From Blockbuster the Chain to Blockchain the Movie?
We’ve come a long way, Mr. Edison.
Since the early days of cinema, the moving image has captured the imagination of, well, everyone. And in some ways the formula hasn’t changed much, but the means of distribution have. We’ve moved from literal celluloid to digital, where films are beamed through bits and bytes into theaters.
Now? From blockbuster to Blockbuster the chain to…blockchain.
News comes this week, from the Santa Monica Daily News, that a local theater will debut a movie that is being released and distributed via blockchain. The movie is titled “No Postage Necessary” and as the site notes, has a bitcoin subplot.
Hmm. In a way, might it be the case that bitcoin is becoming a subplot to the blockchain story? Where once the mind boggled with, and has been consumed with, cryptocurrencies, now the attention has been shifting to the rails, as it were, that underpin the movement of those currencies.
Perhaps equally important, blockchain is heralded as a new way to deliver and speed the movement of all sorts of data and media.
The movie gets released more widely later in the month. Regardless of the picks or pans, the movement of the moving image through this distribution method means blockchain may be gearing up for a new plot. In the Santa Monica article, Kathrine Olson, who is co-founder of Vevue, which as a decentralized autonomous organization is behind the film’s distribution, said that the middleman gets taken out of the equation and distributor fees disappear.
The model is one that enthusiasts and supporters say will let creators keep more of what they earn (with that middleman absent, along with his or her or corporate entity’s commissions) and also make sure that stakeholders in the process are kept honest. Honesty comes, the argument goes, because there is an immutable record of how people get paid. There’s also the promise of putting pirates at bay, given the peer to peer nature of data transference.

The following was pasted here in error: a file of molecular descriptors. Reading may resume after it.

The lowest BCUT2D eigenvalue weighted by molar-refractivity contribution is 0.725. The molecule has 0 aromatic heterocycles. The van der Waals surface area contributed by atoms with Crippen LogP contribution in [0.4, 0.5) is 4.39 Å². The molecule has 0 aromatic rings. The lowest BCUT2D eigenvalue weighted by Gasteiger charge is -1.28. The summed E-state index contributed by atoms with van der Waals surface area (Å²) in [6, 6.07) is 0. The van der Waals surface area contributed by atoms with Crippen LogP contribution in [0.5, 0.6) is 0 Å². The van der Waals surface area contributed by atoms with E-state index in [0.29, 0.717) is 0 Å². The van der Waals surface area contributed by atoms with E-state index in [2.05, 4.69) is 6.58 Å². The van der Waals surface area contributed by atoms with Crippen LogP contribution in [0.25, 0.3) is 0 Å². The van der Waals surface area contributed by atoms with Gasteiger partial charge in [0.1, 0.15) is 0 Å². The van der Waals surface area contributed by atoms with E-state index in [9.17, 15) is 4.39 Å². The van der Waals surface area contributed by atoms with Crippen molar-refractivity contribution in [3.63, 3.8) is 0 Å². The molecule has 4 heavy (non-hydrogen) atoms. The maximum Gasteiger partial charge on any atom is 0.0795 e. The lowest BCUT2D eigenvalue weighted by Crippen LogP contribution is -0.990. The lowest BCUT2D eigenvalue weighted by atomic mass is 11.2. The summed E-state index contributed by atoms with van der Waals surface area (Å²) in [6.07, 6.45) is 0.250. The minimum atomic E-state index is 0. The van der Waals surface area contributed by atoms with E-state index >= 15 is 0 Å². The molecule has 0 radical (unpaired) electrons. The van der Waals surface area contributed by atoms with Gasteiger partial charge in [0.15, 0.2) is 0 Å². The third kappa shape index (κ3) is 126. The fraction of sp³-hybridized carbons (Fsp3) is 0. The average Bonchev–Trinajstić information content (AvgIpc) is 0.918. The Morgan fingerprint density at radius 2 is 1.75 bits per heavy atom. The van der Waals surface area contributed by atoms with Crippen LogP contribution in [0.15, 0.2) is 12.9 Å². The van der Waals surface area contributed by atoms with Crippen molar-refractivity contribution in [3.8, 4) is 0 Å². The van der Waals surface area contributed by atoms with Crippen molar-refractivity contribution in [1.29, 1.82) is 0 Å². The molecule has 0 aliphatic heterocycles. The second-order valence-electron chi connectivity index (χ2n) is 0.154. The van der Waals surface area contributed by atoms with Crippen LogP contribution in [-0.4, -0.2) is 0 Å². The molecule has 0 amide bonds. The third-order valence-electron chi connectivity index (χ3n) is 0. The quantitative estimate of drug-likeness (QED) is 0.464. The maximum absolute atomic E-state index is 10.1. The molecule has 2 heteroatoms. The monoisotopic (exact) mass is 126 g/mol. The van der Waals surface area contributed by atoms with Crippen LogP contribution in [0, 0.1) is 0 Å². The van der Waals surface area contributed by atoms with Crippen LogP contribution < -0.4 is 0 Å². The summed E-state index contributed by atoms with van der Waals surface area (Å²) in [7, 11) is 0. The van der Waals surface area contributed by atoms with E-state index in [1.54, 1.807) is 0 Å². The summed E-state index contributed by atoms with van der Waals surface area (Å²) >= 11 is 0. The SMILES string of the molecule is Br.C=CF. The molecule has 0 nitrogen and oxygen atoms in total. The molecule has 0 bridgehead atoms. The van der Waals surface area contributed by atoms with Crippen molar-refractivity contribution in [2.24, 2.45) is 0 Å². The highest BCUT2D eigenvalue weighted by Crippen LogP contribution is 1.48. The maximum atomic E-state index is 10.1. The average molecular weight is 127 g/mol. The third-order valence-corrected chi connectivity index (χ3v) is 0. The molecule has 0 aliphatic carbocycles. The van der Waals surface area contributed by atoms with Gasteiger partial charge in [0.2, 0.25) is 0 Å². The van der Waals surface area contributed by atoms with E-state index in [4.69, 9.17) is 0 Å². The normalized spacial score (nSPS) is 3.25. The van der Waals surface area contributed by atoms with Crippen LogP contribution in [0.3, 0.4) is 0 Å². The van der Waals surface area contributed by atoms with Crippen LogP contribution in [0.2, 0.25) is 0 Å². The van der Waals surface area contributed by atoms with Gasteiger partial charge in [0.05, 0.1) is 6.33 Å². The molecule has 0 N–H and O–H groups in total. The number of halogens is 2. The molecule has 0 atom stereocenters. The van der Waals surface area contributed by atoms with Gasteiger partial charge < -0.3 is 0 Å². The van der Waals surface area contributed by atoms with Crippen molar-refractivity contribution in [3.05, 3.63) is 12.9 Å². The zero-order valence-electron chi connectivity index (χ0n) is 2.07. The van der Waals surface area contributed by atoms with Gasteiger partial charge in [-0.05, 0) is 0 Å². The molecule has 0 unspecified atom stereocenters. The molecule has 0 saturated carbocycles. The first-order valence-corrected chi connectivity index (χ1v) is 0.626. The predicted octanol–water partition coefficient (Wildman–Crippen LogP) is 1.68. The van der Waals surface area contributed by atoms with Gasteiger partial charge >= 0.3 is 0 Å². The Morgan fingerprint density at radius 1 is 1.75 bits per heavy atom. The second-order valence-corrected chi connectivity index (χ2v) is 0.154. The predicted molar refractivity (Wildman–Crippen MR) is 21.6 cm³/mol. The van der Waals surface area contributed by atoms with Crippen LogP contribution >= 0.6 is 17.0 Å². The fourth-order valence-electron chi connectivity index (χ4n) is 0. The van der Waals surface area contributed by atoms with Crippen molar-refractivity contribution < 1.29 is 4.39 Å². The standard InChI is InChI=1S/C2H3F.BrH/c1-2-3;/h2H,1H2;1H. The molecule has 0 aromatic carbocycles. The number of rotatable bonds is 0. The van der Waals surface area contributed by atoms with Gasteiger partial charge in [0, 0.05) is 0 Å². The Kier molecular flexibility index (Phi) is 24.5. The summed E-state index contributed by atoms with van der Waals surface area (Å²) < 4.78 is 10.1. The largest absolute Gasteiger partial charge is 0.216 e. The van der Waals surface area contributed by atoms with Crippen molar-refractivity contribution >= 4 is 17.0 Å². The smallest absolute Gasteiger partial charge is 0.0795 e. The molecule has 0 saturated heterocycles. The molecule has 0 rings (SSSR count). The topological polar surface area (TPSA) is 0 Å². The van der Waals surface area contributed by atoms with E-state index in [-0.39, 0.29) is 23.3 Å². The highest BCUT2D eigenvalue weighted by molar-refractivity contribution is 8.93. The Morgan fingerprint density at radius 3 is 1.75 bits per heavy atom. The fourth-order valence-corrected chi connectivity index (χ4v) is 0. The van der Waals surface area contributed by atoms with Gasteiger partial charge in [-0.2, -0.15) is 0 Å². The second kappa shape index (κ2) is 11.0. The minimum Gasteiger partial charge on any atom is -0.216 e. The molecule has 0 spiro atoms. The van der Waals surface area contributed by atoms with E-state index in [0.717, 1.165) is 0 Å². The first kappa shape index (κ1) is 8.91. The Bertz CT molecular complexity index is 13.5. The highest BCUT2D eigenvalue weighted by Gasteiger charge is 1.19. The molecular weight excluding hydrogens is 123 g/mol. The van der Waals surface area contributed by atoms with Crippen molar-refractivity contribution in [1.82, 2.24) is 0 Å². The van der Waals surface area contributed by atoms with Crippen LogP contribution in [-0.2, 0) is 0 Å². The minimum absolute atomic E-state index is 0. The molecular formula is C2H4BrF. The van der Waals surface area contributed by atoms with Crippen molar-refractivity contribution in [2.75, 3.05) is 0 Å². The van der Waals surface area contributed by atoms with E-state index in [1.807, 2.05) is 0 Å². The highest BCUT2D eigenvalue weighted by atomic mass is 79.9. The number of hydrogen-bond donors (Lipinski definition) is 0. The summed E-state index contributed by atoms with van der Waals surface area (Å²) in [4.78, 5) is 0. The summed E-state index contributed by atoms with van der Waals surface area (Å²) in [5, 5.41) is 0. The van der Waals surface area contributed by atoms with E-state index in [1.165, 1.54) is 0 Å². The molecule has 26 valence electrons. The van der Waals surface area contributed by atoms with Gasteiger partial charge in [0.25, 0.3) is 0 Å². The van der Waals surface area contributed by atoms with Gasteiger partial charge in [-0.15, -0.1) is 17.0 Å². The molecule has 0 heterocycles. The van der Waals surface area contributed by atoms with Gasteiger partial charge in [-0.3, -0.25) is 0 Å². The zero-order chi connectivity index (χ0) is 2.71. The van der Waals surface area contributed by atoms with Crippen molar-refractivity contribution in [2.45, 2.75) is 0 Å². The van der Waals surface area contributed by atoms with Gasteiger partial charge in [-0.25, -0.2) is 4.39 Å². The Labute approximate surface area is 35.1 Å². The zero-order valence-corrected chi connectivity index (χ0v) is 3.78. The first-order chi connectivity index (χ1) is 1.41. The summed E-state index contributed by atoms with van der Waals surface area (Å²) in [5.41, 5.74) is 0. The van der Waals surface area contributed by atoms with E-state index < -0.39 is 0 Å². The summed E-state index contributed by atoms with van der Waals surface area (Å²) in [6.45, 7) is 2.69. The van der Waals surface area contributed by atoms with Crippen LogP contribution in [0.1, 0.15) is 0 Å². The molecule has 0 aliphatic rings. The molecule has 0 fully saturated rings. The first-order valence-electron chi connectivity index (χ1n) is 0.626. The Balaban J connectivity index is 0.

If the movement to a wholly digital platform is one that threatens to upend any number of systems and industries – government, music, logistics – that’s because everyone is playing off the same set of records. The promise may especially be valuable in media, where invoices get invoiced and royalties get paid but record keeping is paramount. Investors and producers and talent? All on the same page. And in this case, content may be created a bit more swiftly, or get to market more quickly then it might have previously. Plus, distribution can be truly global in nature, operating across models both transactional and subscription based.
It was digital currency that has made people sit up and take notice of blockchain – or at least notice the buzz. But it may be actual endeavor (here, art) that beats speculation (you know, the crypto kind).
A decade since its launch, blockchain may finally be ready for its closeup.